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Using Twine to Understand our Responsibilities to Mother Earth: Environmental Protection from a Two-Eyed Seeing Perspective

Courtney Milne

Courtney Milne

About the Author

Courtney is an educator, beadwork artist and a Digital Steward at Pinnguaq. Courtney is of mixed Scottish, Anishinaabe and Haudenosaunee heritage from Chippewas of Nawash First Nation and Kahnawa:ke Mohawk Territory, currently living in Nogojiwanong (Peterborough, ON). Courtney has a Bachelor of Arts in Psychology and a Master of Education in Language, Culture and Teaching. She has spent her adolescent and adult years being active in community, learning traditional knowledge and working for several Indigenous non-profit and charitable organizations. Courtney is passionate about bringing Indigegogy to the forefront of education and is an advocate for Indigenous rights, sovereignty, education, health and wellness.

Art & Design, Computer Fundamentals
Tutorial

Introduction

This module will introduce students to the Two-Eyed Seeing or Etuaptmumk Framework, created by Mi’kmaw Elder Albert Marshall. This framework is applied to many different disciplines from health to environmental science. It is “the gift of multiple perspectives” and Albert Marshall often describes it as “learning to see from one eye with the strengths of Indigenous knowledges and ways of knowing, and from the other eye with the strengths of Western knowledges and ways of knowing … and learning to use both these eyes together, for the benefit of all”. 

This module will provide the learner with information on traditional Indigenous knowledge as an introduction in order to complete their story. Further learning can be found at the bottom of the lesson under the “Resources” section. 

Students can use the knowledge taught in this lesson to carry with them in their everyday lives. It can be used to think about the impact of their everyday choices when it comes to the environment and the natural world (i.e. littering, proper recycling, plastic use, dumping into waterways/source, air pollution, etc.). 

At the end of this module, your project can take many forms such as a linear descriptive story about the environment, an interactive narrative/fiction story with choices that impact the environment, an informative story that teaches others about our responsibilities to Mother Earth or any other type of story that includes both Western scientific knowledge and traditional Indigenous environmental knowledge.   

Learning Goals

At the end of this module, students will have a better understanding of traditional Indigenous environmental knowledge as well as Western environmental knowledge and will use both to create a story to demonstrate our collective responsibilities to protect the environment. Students will be learning the basics of Twine and how to use the software to tell a story.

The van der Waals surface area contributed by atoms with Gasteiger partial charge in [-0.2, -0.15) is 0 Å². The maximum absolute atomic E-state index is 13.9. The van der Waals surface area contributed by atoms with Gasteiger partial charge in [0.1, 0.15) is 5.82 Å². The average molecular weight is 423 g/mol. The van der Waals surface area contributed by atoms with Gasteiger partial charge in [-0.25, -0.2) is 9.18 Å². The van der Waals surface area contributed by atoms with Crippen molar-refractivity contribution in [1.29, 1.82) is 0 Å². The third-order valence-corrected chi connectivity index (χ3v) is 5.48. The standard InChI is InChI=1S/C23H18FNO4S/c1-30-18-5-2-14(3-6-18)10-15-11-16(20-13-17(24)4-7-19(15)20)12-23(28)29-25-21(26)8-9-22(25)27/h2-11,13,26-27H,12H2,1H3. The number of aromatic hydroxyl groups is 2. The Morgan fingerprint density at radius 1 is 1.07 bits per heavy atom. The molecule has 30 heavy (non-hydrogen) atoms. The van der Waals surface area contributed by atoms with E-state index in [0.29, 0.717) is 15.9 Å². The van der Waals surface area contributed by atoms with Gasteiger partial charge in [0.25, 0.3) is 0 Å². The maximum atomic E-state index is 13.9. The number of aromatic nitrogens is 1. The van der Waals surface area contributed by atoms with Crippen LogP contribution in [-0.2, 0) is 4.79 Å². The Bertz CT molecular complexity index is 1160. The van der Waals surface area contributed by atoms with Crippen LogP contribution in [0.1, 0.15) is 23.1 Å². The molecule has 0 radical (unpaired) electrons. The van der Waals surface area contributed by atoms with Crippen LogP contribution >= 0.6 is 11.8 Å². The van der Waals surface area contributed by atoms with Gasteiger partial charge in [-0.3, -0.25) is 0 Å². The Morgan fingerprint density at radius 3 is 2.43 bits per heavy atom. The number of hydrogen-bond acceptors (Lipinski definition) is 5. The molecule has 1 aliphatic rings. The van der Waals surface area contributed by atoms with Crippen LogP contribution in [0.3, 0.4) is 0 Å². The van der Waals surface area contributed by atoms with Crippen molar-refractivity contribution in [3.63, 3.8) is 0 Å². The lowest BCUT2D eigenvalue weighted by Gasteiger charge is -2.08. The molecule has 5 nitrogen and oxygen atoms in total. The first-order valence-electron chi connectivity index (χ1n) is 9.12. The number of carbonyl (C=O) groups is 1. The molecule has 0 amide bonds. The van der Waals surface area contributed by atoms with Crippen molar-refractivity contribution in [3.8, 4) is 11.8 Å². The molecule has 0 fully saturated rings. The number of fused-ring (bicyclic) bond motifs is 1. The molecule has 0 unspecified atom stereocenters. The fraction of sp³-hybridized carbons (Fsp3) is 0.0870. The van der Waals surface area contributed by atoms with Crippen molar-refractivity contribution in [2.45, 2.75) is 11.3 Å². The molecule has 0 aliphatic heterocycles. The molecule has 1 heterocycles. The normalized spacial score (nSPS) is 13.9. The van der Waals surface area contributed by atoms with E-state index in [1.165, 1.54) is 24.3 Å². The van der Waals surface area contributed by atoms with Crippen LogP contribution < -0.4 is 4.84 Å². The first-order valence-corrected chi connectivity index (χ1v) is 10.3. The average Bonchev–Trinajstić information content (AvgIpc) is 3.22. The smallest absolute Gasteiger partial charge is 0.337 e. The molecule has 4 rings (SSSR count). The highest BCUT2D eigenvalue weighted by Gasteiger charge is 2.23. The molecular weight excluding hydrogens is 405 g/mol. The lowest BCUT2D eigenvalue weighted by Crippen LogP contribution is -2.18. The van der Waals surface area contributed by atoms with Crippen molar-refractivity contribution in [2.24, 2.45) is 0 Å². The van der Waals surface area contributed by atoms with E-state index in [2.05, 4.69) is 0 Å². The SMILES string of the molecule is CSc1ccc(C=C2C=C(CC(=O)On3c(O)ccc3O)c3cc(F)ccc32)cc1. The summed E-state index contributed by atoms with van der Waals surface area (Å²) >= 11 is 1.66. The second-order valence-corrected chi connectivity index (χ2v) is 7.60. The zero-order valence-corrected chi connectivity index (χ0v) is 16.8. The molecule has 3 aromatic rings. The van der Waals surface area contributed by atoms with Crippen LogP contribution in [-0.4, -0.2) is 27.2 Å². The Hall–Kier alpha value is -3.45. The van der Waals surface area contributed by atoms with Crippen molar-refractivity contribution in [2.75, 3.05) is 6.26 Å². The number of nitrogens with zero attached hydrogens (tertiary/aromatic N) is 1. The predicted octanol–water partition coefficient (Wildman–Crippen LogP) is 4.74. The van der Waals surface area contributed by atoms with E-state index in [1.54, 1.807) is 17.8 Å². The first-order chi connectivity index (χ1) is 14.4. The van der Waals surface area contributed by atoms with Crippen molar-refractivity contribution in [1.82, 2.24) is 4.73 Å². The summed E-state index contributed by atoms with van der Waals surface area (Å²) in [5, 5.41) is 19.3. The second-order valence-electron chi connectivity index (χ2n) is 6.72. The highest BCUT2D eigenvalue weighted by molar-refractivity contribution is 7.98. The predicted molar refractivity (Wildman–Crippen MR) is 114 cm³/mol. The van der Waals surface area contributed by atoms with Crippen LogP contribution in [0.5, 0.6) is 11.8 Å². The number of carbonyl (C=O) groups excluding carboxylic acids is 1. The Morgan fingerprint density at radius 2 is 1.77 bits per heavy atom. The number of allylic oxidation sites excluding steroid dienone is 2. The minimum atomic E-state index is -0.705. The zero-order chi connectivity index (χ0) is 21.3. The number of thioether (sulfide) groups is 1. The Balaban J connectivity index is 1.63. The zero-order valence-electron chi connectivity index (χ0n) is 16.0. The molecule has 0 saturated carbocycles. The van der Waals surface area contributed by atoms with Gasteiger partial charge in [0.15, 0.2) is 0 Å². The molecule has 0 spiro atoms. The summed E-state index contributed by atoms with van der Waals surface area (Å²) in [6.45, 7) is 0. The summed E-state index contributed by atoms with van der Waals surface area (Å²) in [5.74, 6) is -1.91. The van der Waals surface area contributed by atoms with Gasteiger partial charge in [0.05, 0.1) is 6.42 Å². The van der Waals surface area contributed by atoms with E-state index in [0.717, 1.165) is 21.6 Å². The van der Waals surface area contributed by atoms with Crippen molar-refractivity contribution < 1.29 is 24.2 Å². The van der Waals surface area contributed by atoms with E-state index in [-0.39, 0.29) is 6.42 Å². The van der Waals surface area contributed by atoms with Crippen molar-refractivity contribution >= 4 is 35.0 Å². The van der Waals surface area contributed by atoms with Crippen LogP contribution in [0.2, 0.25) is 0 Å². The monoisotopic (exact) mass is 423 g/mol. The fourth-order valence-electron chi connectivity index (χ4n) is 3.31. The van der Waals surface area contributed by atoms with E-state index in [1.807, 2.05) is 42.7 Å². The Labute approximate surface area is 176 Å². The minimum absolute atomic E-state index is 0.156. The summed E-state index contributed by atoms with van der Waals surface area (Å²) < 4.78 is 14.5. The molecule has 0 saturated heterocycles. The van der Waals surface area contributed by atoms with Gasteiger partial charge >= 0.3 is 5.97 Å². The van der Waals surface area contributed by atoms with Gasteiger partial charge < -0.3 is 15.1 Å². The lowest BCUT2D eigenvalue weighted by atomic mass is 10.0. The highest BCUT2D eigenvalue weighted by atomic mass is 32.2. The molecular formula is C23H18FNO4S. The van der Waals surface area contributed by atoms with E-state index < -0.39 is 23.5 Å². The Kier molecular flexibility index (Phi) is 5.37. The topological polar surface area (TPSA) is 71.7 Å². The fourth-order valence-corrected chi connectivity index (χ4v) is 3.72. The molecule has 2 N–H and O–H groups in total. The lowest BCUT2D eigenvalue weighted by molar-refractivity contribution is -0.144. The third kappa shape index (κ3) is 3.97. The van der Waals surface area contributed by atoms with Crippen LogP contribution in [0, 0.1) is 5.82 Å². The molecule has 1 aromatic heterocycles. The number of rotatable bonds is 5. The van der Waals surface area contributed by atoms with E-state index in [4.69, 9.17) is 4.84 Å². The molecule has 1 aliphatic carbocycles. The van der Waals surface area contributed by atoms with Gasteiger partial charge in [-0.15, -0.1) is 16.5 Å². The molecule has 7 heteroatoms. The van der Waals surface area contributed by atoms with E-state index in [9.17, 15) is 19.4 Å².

Vocabulary

Code
Instructions that a computer program uses to perform tasks.
Twine
A tool that allows the user to create interactive stories using code.
Passage
In Twine, a passage is a narrative unit, a building block for full stories.
Narrative
The art, technique, or process of telling and structuring a story.
Software
A general term for a program that operates on computer hardware.
Troubleshoot
A testing process to identify implementation problems.
Interactive Fiction
A nonlinear story where the reader directly influences the narrative.
Traditional Indigenous Knowledge
There is no single definition, rather, there are many that are centralized on themes of: generational knowledge, oral history, observed knowledge, cultural knowledge, traditions, spirituality, holistic perspective, harmony, preservation and respect (more definitions found here).
Mother Earth
The source of all life and the living being for which all spirits are connected; She provides all living things with nourishment, medicines, and a home.
Seven Generations Principle
Ancient Haudenosaunee philosophy from the Great Law of the Haudenosaunee which states “in our every deliberation, we must consider the impact of our decisions on the next seven generations”
7 Grandfather Teachings
(or Seven Sacred Teachings): Humility, Bravery, Respect, Honesty, Wisdom, Truth, Love. Often referred to as the “code of conduct” for Anishinaabe people and the teachings of each are traditionally passed down orally through generations.

Guiding Questions

  1. Can you list some ways that humans impact the environment? Is it always negative? What ways can we positively impact the environment?
  2. Why is it important for us to honour and respect the environment?
  3. Why is it beneficial to incorporate traditional Indigenous knowledge into Western perspectives of environmental science?